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The US Air Force is looking for new and unexpected skills when recruiting the airmen of the future, in anticipation of the ways artificial intelligence will change the nature of air war. The ideal airman of the future will be highly competent in programming, signals intelligence, or some other core technological capability and isn’t afraid to break things.

Chief Master Sgt. Mark Allen, the service’s senior enlisted adviser for intelligence, surveillance and reconnaissance, said: “If I have an airman coming in that has a computer engineering degree, or has machine language capability, or has some other type of experience, we have to make sure that we are identifying that and that we are purposely placing that airman in something where we can benefit off of that.” Allen added that recruiters were also increasingly looking for language proficiency and cryptography skills.

He said that re-examination will go both ways. As the Air Force looks to recruit programmers, they’ll also do more continuous evaluation on current airmen, to make sure that the fit is still good.

According to, that’s all linked to how the Air Force expects artificial intelligence to change core aspects of intelligence and reconnaissance. For instance, airmen traditionally spend a lot of time on processing, exploitation, and dissemination, or PED. Those tasks will increasingly go to machines. Airmen’s future holds less PED and more SIAS: “sense, identify, attribute, share.”

Machine intelligence is going to remove the airmen from actually identifying objects.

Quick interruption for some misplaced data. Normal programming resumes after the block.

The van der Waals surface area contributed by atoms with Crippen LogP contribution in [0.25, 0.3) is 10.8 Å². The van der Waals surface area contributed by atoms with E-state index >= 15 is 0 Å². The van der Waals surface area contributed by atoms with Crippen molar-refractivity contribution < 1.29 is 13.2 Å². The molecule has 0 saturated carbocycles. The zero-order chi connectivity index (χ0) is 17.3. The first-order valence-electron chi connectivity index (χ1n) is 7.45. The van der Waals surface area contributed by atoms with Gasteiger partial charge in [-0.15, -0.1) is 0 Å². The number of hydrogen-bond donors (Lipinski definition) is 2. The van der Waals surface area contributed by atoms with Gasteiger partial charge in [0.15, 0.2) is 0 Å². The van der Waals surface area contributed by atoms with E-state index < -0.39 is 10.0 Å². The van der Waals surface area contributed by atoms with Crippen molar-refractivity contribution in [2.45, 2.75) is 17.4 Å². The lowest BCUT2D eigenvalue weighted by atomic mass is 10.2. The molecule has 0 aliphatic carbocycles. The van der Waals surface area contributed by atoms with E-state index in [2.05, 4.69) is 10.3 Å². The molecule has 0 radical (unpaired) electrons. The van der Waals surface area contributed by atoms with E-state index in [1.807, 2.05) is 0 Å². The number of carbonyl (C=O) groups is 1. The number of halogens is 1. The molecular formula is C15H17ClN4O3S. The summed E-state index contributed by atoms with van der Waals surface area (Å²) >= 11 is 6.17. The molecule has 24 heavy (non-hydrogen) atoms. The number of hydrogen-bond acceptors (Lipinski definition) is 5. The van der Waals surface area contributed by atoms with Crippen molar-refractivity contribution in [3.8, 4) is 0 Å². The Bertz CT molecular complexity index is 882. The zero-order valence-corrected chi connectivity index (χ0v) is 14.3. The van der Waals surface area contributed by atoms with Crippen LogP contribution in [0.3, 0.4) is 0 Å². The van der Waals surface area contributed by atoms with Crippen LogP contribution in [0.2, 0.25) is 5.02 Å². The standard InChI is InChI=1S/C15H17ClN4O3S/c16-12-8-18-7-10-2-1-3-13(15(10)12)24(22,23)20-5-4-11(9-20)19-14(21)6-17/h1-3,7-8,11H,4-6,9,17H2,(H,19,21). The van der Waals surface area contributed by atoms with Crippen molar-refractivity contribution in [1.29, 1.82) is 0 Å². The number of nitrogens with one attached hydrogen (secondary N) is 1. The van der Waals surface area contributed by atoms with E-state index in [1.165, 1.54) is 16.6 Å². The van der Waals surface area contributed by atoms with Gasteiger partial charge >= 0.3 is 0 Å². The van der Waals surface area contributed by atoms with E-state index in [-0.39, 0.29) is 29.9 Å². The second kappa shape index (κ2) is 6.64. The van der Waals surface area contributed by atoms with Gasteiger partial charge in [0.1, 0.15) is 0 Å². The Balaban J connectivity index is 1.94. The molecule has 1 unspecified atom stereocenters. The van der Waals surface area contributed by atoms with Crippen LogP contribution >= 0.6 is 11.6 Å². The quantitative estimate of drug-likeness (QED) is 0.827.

A lot of that sensing, attributing, and sharing will happen through innovative use of digital tools and, in many cases, customizing open-source or consumer software.

The air force is looking for new ideas. “We’ve met airmen who have coded and developed tools to streamline collection between various platforms,” said Lt. Gen. VeraLinn “Crash” Jamieson, deputy chief of staff for intelligence, surveillance and reconnaissance. “Airmen at the 480th ISR wing realized that the software in their favorite video game… allowed for coordination between approximately 55 users in real time. The software that they were using could be used for training. We have a weapons system, a [distributed common ground weapon system] and we have no trainer for that weapons system… The weapons system is called the Sentinel. These airmen went, ‘Oh my gosh, this video game could be used to train us.’ The team built their own version called Sentinel Sim with a handful of computers and $60 worth of additional expenses. If we had put that out [with a formal call to industry] it probably would have cost millions to institutionalize,” she said. “This is what I’m talking about when I say we have to have a paradigm shift.”